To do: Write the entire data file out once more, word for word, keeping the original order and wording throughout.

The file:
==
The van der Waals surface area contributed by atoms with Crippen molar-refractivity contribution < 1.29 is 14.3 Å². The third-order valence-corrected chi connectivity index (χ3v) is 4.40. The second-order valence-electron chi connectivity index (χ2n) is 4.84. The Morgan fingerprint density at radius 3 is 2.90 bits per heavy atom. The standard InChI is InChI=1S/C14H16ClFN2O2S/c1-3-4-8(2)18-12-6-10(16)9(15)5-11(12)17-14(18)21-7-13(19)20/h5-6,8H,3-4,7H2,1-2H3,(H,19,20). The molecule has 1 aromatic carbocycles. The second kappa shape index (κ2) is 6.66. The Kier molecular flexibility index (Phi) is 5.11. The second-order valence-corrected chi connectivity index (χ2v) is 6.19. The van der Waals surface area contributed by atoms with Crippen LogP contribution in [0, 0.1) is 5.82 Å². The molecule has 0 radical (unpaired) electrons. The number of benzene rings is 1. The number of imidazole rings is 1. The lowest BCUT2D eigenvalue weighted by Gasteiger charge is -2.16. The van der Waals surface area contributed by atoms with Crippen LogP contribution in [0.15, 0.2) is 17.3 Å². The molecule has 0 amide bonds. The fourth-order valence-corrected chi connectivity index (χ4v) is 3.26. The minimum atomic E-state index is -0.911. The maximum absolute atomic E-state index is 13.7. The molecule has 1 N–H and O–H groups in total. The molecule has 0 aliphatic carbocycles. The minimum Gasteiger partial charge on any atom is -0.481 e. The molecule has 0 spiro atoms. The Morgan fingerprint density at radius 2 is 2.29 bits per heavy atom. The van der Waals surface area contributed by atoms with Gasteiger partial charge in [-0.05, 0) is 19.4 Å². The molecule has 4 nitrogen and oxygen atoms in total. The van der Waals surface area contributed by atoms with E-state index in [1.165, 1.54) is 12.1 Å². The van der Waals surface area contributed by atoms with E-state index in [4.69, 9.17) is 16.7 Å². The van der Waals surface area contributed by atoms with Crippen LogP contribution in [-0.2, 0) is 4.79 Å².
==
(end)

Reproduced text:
The van der Waals surface area contributed by atoms with Crippen molar-refractivity contribution < 1.29 is 14.3 Å². The third-order valence-corrected chi connectivity index (χ3v) is 4.40. The second-order valence-electron chi connectivity index (χ2n) is 4.84. The Morgan fingerprint density at radius 3 is 2.90 bits per heavy atom. The standard InChI is InChI=1S/C14H16ClFN2O2S/c1-3-4-8(2)18-12-6-10(16)9(15)5-11(12)17-14(18)21-7-13(19)20/h5-6,8H,3-4,7H2,1-2H3,(H,19,20). The molecule has 1 aromatic carbocycles. The second kappa shape index (κ2) is 6.66. The Kier molecular flexibility index (Phi) is 5.11. The second-order valence-corrected chi connectivity index (χ2v) is 6.19. The van der Waals surface area contributed by atoms with Crippen LogP contribution in [0, 0.1) is 5.82 Å². The molecule has 0 radical (unpaired) electrons. The number of benzene rings is 1. The number of imidazole rings is 1. The lowest BCUT2D eigenvalue weighted by Gasteiger charge is -2.16. The van der Waals surface area contributed by atoms with Crippen LogP contribution in [0.15, 0.2) is 17.3 Å². The molecule has 0 amide bonds. The fourth-order valence-corrected chi connectivity index (χ4v) is 3.26. The minimum atomic E-state index is -0.911. The maximum absolute atomic E-state index is 13.7. The molecule has 1 N–H and O–H groups in total. The molecule has 0 aliphatic carbocycles. The minimum Gasteiger partial charge on any atom is -0.481 e. The molecule has 0 spiro atoms. The Morgan fingerprint density at radius 2 is 2.29 bits per heavy atom. The van der Waals surface area contributed by atoms with Gasteiger partial charge in [-0.05, 0) is 19.4 Å². The molecule has 4 nitrogen and oxygen atoms in total. The van der Waals surface area contributed by atoms with E-state index in [1.165, 1.54) is 12.1 Å². The van der Waals surface area contributed by atoms with E-state index in [4.69, 9.17) is 16.7 Å². The van der Waals surface area contributed by atoms with Crippen LogP contribution in [-0.2, 0) is 4.79 Å².